At Bolton the directors decided to bring back Holley at centre forward with Bridgett reverting to his usual “crossing” role but it backfired, as Wanderers put us to the sword 0 vs. 3. After Visard had given the home side the lead, they never looked back. 11 November and Sunderland had entered there “A” side for the Durham senior cup, and gained a good 4 vs. 0 4rth round victory over Windy Nook. November was a poor month with 2 draws and 2 defeats, but Buchan scored in the 1 vs. 1 at Roker against Bradford city. We had come from behind after Blair scored inside the first 5 minutes for the visitors. December and we played 7 games, winning 3, drawing 2 and defeats by Everton and Sheffield Wednesday made it an “iffy” time for the Lads.

The Wednesday game in Yorkshire on Boxing Day was ridiculous. Quite how we lost 0 vs. 8 is still a mystery. At Owlerton we were put to the sword and incurred our record defeat, something that would still jointly stand by the end of the millennium.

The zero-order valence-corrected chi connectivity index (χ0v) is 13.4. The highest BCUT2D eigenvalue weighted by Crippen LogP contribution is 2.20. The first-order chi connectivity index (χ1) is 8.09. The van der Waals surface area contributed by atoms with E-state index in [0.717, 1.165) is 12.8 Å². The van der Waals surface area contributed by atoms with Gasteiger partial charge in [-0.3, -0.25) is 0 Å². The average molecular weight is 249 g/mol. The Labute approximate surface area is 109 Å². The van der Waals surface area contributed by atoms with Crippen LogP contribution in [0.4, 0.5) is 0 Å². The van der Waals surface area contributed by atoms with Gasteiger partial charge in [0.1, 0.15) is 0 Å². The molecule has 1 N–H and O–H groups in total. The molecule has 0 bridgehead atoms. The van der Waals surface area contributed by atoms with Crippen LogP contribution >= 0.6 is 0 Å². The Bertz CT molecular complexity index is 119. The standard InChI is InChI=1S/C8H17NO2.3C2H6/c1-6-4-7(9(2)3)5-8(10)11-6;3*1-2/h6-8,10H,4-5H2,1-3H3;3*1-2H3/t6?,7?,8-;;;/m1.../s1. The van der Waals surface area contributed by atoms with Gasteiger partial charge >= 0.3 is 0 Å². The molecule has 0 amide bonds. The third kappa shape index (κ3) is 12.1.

A Kirkman goal after 4 minutes started the rout and from there on we were decidedly second best. It didn’t help that the influential Thomson was forced to leave the field after 20 minutes, following a collision. Kirkman made it 2, McLean 3, before Thomson returned to the field still groggy. Glennen made it 4, McLean got a 5th 5 minutes later, Glennen made it 6 and then 2 minutes before the interval it was 7, McLean competing his hat trick. McLean scored the 8th on 55 minutes and rout was complete. The bad luck for Sunderland didn’t end there, as Scott, the goalkeeper, was carried from the field and taken to the Sheffield Royal hospital after a “scrimmage” between a ruck of players.